twinleaf

Jeffersonia diphylla (twinleaf) has single flowers with eight pure white petals that appear on leafless stalks early in the year. True to its name, its leaves are deeply divided into two twin leaflets like a pair of butterfly wings.

Twinleaf is a spring ephemeral wildflower native to rich woodlands throughout the Northeast and Midwest. After the flowers fade the leaves can rise to 18. The fruits that follow are leathery, pear-shaped capsules which turn from green to yellow-green as they mature. The seeds are dispersed by ants. The genus was named for Thomas Jefferson, a friend of the botanist who first identified the species. The root was used by American Indians as a tea to treat several gastrointestinal ailments as well as external skin issues. The USDA warns that it is probably toxic, so we don’t suggest trying it!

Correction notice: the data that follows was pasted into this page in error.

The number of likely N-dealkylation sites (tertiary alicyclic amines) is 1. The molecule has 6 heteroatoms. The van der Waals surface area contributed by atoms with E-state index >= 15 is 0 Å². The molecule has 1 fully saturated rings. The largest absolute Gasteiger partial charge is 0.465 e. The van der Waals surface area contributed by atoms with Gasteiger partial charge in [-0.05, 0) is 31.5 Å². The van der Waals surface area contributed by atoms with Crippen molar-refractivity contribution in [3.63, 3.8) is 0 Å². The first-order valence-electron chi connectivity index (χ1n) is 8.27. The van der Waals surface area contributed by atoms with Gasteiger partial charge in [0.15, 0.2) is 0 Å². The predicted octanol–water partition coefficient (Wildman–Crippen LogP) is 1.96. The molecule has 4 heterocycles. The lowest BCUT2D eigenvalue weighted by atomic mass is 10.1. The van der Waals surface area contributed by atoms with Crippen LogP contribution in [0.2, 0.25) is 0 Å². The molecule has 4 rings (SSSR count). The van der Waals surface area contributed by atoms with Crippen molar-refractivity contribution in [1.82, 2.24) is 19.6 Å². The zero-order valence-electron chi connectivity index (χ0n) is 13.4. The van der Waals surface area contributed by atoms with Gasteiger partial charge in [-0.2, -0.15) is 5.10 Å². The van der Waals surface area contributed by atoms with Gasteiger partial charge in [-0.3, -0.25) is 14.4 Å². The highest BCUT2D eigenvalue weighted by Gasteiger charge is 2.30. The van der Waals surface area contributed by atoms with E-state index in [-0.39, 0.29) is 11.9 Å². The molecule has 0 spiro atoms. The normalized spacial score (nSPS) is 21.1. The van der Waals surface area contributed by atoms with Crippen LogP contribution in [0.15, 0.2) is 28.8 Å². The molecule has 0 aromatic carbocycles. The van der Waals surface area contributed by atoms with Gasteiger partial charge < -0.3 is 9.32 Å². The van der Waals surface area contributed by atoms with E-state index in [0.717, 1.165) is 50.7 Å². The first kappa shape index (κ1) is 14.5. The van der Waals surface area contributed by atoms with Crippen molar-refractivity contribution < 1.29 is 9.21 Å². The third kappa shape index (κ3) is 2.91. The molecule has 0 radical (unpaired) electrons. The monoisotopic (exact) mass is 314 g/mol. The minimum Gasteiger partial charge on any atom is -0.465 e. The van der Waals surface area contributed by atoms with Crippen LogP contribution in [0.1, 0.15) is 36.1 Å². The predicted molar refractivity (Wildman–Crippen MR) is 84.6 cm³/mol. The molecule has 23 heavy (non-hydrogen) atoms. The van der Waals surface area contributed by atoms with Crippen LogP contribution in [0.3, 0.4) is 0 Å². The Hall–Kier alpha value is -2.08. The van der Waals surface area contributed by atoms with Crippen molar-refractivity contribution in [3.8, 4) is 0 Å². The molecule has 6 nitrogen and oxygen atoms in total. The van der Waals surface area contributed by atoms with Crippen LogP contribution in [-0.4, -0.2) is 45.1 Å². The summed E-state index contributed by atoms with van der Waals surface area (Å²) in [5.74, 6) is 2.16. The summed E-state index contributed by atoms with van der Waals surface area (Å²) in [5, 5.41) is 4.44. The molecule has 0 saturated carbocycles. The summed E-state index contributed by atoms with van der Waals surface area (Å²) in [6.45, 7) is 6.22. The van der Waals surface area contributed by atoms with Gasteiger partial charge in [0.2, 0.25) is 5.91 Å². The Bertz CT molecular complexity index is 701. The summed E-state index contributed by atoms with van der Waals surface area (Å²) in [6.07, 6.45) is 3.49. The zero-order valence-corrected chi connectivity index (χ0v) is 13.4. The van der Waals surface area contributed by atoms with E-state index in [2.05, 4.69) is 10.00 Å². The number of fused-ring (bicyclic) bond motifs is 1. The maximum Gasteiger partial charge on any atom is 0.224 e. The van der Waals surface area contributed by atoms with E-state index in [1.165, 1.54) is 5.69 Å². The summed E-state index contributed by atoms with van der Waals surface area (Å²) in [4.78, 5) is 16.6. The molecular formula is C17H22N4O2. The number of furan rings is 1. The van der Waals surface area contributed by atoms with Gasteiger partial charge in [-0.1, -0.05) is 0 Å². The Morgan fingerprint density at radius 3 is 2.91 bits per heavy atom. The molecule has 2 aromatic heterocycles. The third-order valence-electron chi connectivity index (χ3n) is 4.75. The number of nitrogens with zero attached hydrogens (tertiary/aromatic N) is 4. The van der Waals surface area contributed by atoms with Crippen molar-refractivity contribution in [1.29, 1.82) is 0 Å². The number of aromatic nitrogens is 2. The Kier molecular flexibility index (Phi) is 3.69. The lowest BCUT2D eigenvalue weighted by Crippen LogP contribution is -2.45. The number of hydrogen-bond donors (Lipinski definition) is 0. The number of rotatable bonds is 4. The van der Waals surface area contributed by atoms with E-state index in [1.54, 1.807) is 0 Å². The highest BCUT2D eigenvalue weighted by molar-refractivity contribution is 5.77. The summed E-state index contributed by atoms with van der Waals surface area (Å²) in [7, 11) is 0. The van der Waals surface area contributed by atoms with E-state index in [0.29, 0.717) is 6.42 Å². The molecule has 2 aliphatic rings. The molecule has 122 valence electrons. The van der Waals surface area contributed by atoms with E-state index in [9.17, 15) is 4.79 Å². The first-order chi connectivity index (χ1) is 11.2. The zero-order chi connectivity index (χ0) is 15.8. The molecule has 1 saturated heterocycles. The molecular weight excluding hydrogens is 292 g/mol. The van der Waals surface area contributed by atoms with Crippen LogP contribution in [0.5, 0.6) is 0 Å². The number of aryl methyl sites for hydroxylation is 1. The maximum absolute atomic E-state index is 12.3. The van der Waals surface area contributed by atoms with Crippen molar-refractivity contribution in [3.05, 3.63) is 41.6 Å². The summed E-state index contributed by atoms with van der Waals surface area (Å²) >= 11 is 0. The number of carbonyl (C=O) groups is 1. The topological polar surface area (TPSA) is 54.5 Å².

Botanical Name Jeffersonia diphylla
Common Name twinleaf
Family Berberidaceae
USDA Zone 5 thru 7
Light Requirement Part Shade to Full Shade
Season(s) of interest spring, summer
Height and Spread 0.75-1.5ft x 0.75 (22-45cm x 22cm)
Flower Color White
Attracts Wildlife Attracts Pollinators,
Additional Information Native to Chicago Region. Native range: Woods from New York and southern Ontario west to Wisconsin and Iowa, south to northern Alabama and east to Maryland.
Location in Lurie Garden East Dark Plate, Southeast Dark Plate